Affiliation: University of Reading
- Molecular phylogenies link rates of evolution and speciationAndrea J Webster
School of Animal and Microbial Sciences, University of Reading, UK
Science 301:478. 2003
- Bayesian analysis of correlated evolution of discrete characters by reversible-jump Markov chain Monte CarloMark Pagel
School of Biological Sciences, University of Reading, Reading RG6 6AJ, United Kingdom
Am Nat 167:808-25. 2006..We implement the method in a program called RJ Discrete and illustrate it by analyzing the question of whether mating system and advertisement of estrus by females have coevolved in the Old World monkeys and great apes...
- Assembly rules for protein networks derived from phylogenetic-statistical analysis of whole genomesMark Pagel
School of Biological Sciences, University of Reading, Reading, UK
BMC Evol Biol 7:S16. 2007..Phylogenetic methods identify pairs of proteins that co-evolve on a phylogenetic tree, and have been shown to have a high probability of correctly identifying known functional links...
- Large punctuational contribution of speciation to evolutionary divergence at the molecular levelMark Pagel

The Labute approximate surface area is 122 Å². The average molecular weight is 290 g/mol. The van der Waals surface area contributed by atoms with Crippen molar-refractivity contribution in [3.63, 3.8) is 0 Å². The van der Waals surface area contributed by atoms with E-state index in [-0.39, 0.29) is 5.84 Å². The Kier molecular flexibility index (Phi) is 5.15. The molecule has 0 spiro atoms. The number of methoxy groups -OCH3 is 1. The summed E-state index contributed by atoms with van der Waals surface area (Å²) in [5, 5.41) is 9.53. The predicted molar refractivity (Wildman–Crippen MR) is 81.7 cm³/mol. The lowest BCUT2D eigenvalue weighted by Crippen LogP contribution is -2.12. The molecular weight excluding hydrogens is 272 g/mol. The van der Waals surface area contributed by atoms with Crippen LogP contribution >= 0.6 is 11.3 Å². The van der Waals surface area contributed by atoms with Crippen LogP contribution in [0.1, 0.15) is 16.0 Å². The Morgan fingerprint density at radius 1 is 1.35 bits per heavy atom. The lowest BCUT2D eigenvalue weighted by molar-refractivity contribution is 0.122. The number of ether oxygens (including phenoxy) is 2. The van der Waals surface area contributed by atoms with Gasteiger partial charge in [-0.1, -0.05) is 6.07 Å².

School of Biological Sciences, University of Reading, Whiteknights, Reading RG6 6AJ, UK
Science 314:119-21. 2006..Punctuational episodes of evolution may play a larger role in promoting evolutionary divergence than has previously been appreciated...
- A phylogenetic mixture model for detecting pattern-heterogeneity in gene sequence or character-state dataMark Pagel
School of Animal and Microbial Sciences, University of Reading, England
Syst Biol 53:571-81. 2004..We make the model available within a Bayesian Markov-chain Monte Carlo framework for phylogenetic inference, as an easy-to-use computer program...
- Bayesian estimation of ancestral character states on phylogeniesMark Pagel
School of Animal and Microbial Sciences, University of Reading, Whiteknights, Reading, England
Syst Biol 53:673-84. 2004..We illustrate the methods with data on ribonuclease evolution in the Artiodactyla. Software implementing the methods (BayesMultiState) is available from the authors...
- On the stability of populations of mammals, birds, fish and insectsRichard M Sibly
School of Biological Sciences, University of Reading, Whiteknights, Reading RG6 6AS, UK
Ecol Lett 10:970-6. 2007..Our estimates of return rates were generally well below the threshold for chaos, which makes it unlikely that chaotic dynamics occur in natural populations--one of ecology's key unanswered questions...